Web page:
Next blog post will be about my adventures with Pepperpot Soup, which was worth the effort. But if you’re living in the Mid-Atlantic and frustrated about your ability to produce not only a really hot pepper, but the seed needed to produce those plants in your own growing area, add Ole Pepperpot to your rotation.
Also known as ‘Old Large Red’ or ‘Early Large Red’
Called by Hill Creek Farm customers, “The Tomato That Looks Like Flowers”
The Short Form: Grow this tomato!
The Slightly Longer Form: (adapted from Gary Ibsen’s Tomatofest page):
Large Red tomato seeds produce indeterminate, regular-leaf tomato plants that yield heavily ribbed, flattened, beautiful, red, tomatoes that shout out terrific, complex, well-balanced, sweet flavors with that old-fashioned acidic ‘tang’. A perfect tomato for slicing fresh into sandwiches or salads.
The Shape: In this day of Emojis where pictures are as important as words, Large Red tomato is shaped like a child’s drawing of a flower. It’s a fairly firm tomato, so the shape holds when sliced and makes a pretty pattern on a sandwich or in salads.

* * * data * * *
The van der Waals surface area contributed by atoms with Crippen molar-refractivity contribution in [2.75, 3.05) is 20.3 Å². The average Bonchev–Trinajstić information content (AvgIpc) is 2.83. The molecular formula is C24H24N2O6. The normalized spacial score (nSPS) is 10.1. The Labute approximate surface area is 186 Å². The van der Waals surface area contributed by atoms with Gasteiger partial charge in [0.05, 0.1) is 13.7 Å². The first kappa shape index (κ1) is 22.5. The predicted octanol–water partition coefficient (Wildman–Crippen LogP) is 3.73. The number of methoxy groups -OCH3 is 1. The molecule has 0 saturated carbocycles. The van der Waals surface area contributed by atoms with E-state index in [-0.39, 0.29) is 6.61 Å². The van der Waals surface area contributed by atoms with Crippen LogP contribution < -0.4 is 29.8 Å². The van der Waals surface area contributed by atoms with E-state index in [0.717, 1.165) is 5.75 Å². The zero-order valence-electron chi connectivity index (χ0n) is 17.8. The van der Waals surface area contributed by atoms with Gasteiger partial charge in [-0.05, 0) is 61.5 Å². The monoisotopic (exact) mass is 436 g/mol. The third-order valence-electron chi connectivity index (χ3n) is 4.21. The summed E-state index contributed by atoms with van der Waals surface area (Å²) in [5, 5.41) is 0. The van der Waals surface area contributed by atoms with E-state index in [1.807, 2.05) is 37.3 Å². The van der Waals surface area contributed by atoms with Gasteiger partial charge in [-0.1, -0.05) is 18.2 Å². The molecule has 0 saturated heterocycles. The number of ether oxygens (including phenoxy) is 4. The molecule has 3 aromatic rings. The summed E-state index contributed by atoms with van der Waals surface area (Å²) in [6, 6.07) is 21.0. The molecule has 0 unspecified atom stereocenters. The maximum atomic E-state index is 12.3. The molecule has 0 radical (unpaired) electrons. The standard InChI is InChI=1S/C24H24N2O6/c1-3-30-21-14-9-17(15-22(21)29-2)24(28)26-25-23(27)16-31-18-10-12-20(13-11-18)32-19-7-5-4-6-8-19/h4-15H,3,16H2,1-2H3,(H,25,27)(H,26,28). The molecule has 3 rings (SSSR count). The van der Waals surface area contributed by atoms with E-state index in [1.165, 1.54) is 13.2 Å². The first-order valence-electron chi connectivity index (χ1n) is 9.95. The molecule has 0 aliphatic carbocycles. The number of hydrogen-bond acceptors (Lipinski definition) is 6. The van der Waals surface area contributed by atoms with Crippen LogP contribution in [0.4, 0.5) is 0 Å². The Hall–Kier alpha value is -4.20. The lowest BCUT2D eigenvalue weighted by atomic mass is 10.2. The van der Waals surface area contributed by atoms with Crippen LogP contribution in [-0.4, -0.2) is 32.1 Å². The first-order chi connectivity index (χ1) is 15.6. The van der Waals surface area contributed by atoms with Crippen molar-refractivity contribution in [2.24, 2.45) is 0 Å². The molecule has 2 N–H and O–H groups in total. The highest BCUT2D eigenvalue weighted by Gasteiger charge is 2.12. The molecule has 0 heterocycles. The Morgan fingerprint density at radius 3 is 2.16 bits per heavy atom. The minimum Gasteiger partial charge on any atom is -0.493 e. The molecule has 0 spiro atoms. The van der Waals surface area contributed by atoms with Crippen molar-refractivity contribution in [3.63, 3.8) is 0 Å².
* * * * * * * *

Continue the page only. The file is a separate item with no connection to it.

Although the name is generic enough to make one wince when typing in a Google search, the ribs are so distinctive that an Image search easily reveals everything the Internet knows about this tomato.
The Size: This is an almost perfect tomato from the standpoint of growing (not fussy, not overly sprawling plants) and flavor (see Gary Ibsen’s description above and William Woys Weaver’s descriptions below).